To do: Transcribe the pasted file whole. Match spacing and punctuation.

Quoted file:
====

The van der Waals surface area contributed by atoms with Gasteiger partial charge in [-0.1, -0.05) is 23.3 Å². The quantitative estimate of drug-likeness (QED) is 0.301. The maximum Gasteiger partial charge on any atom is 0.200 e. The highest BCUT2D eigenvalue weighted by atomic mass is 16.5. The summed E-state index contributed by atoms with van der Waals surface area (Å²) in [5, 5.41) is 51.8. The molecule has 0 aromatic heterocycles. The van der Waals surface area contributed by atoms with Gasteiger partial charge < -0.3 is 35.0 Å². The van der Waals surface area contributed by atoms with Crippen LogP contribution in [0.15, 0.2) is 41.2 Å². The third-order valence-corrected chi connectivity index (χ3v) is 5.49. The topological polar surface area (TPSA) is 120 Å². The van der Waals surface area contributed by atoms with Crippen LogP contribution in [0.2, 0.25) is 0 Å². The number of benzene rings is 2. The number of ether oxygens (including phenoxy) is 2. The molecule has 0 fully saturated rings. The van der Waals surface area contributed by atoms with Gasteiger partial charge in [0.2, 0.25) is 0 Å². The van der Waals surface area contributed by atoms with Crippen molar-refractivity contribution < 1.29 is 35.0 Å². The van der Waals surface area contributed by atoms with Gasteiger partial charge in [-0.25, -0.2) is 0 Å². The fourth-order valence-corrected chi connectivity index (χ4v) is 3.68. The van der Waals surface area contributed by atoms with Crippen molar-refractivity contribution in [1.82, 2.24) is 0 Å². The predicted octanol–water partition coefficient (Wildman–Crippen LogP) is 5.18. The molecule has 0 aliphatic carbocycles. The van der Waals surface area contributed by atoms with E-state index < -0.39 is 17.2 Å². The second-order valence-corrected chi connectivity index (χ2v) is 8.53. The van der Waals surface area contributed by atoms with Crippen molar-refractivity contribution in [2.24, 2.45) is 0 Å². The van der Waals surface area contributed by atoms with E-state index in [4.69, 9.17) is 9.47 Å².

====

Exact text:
The van der Waals surface area contributed by atoms with Gasteiger partial charge in [-0.1, -0.05) is 23.3 Å². The quantitative estimate of drug-likeness (QED) is 0.301. The maximum Gasteiger partial charge on any atom is 0.200 e. The highest BCUT2D eigenvalue weighted by atomic mass is 16.5. The summed E-state index contributed by atoms with van der Waals surface area (Å²) in [5, 5.41) is 51.8. The molecule has 0 aromatic heterocycles. The van der Waals surface area contributed by atoms with Gasteiger partial charge < -0.3 is 35.0 Å². The van der Waals surface area contributed by atoms with Crippen LogP contribution in [0.15, 0.2) is 41.2 Å². The third-order valence-corrected chi connectivity index (χ3v) is 5.49. The topological polar surface area (TPSA) is 120 Å². The van der Waals surface area contributed by atoms with Crippen LogP contribution in [0.2, 0.25) is 0 Å². The number of benzene rings is 2. The number of ether oxygens (including phenoxy) is 2. The molecule has 0 fully saturated rings. The van der Waals surface area contributed by atoms with Gasteiger partial charge in [0.2, 0.25) is 0 Å². The van der Waals surface area contributed by atoms with Crippen molar-refractivity contribution < 1.29 is 35.0 Å². The van der Waals surface area contributed by atoms with Gasteiger partial charge in [-0.25, -0.2) is 0 Å². The fourth-order valence-corrected chi connectivity index (χ4v) is 3.68. The van der Waals surface area contributed by atoms with Crippen molar-refractivity contribution in [1.82, 2.24) is 0 Å². The predicted octanol–water partition coefficient (Wildman–Crippen LogP) is 5.18. The molecule has 0 aliphatic carbocycles. The van der Waals surface area contributed by atoms with E-state index < -0.39 is 17.2 Å². The second-order valence-corrected chi connectivity index (χ2v) is 8.53. The van der Waals surface area contributed by atoms with Crippen molar-refractivity contribution in [2.24, 2.45) is 0 Å². The van der Waals surface area contributed by atoms with E-state index in [4.69, 9.17) is 9.47 Å².